This is a delicate matter of influence between the weight of the judgments of those whom we appoint to the examinations body and the weight of the judgments of those who sit, with great devotion, on examination boards throughout the country.

Will the Secretary of State accept from me—an ex-elected member of some years' standing of the Schools Council—that it is made up not of cardboard members, but of people who have gone through a process of election to executives and who were then elected within those executives? They have all been practising teachers.

I assure the right hon. Gentleman that the general opinion is that he is in great need of advice from such a body on the examination system. Does the right hon. Gentleman believe that an unelected, appointed body, which will owe patronage to whoever selects its members, will function in the way that a democratically elected body has functioned usefully for years for schools, children and the teaching profession?

Is it not a fact that for years the Conservative Party has waged a vendetta against the Schools Council, because it did not carry out what Conservative Members wanted and engaged in a democratisation of the education system, which they resented? Is that not why an appointed body is about to take over from the Schools Council?

I remind the hon. Gentleman that Tory Ministers were responsible for setting up the Schools Council. I do not make judgments about the way in which people conducted themselves on the Schools Council. Mrs. Trenaman made some comments—which the hon. Gentleman may have forgotten—about the conduct of some of the members of the Schools Council.

It is irrelevant whether the Schools Council was founded by Tory Ministers. Does my right hon. Friend accept that many Conservative Members would have liked the Schools Council to be abolished lock, stock and barrel? Does he accept also that, if there are to be any remnants, it would be much better to retain only an examinations body, which my right hon. Friend has indicated is important, than to have in addition some nonsensical curriculum development body which has done nothing but damage education over the years?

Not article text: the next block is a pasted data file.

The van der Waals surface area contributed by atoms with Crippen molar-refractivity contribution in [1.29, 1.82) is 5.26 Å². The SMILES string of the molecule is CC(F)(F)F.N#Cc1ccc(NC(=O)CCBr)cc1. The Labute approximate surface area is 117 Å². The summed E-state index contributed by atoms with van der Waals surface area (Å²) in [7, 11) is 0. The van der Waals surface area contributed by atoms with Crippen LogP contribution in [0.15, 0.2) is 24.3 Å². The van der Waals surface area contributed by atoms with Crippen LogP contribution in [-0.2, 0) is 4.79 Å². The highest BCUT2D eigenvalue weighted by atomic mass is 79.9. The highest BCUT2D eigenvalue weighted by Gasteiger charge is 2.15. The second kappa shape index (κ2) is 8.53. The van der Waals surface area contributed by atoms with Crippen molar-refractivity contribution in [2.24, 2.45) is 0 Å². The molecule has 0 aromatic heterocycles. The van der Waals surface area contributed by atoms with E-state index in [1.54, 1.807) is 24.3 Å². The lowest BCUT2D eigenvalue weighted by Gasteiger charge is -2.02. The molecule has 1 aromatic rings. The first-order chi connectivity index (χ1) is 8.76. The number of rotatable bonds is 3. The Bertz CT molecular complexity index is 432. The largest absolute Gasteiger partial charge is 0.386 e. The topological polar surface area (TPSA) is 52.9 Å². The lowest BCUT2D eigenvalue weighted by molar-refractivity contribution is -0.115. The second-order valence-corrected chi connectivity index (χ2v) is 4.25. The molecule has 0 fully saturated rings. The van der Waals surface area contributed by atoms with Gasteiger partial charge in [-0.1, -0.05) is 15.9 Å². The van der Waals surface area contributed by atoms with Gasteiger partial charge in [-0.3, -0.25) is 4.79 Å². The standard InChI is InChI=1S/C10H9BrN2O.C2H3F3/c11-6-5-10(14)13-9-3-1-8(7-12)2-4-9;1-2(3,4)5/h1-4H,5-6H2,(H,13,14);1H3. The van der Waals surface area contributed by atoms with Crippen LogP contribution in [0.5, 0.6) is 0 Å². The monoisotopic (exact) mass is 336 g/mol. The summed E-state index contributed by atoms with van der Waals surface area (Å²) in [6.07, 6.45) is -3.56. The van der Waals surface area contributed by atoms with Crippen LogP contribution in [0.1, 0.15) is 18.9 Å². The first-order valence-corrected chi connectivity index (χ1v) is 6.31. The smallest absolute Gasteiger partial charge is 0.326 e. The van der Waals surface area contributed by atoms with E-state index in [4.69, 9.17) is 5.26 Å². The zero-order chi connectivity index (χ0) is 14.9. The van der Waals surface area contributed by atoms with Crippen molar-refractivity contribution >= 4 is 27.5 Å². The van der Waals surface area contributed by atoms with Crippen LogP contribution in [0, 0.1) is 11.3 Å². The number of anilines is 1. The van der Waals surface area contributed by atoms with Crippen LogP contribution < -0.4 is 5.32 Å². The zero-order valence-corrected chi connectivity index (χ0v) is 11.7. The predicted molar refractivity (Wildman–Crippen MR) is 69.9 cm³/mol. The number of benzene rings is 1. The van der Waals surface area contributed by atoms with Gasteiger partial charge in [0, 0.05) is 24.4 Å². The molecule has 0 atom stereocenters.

I am glad that the House has heard the views that some people undoubtedly hold. We intend to bring to an end Government funding of the Schools Council and to bring into existence two bodies, which in aggregate will be smaller, with much more specific remits for specific purposes.

Will the Secretary of State tell us when he expects the two new bodies to start operating? As, if they are to be effective, they will have to be involved in a dialogue in which some people will express views critical of the Secretary of State, how does he expect to get people to serve on those bodies and to put forward critical views if they know that their appointment will be dependent upon his decision alone?

There are plenty of people who, mercifully, are willing to take public office, generally honorary, as this will be, for the public good and to make known to the Government of the day their views without fear or favour. As for timing, I hope that the examinations body will come into existence very soon and the curriculum development body, with the help of the local education authority associations, by about the turn of the year.

Is my right hon. Friend aware that the more effective arrangements that he has announced are in line with the suggestions of the Select Committee? May we be assured that local education will be kept well abreast of curriculum research and will act early on suggestions from this body?

I intend to consult the local education authority associations about the setting up, composition and work of the curriculum development body. As for the former point, I note that the Select Committee voted only by a narrow majority against the abolition of the Schools Council.

Is my right hon. Friend aware that his substitution of a body that has had its day, in the shape of the Schools Council, by two narrowly focused and, with any luck, effective bodies in the areas that he mentioned, will be widely welcomed by those who have been following these matters? Will he take steps to ensure that, through bureaucratic drift or any other such process, the bureaucratic nature of the two bodies does not exceed in total that which they replace? Can be also ensure that the influence of Her Majesty' s Inspectorate is very much to the fore in these two areas?

To all those points I can give my hon. Friend an affirmative assurance. There are many forces within the Government working to ensure that bureaucratic drift does not occur.

Following is the note: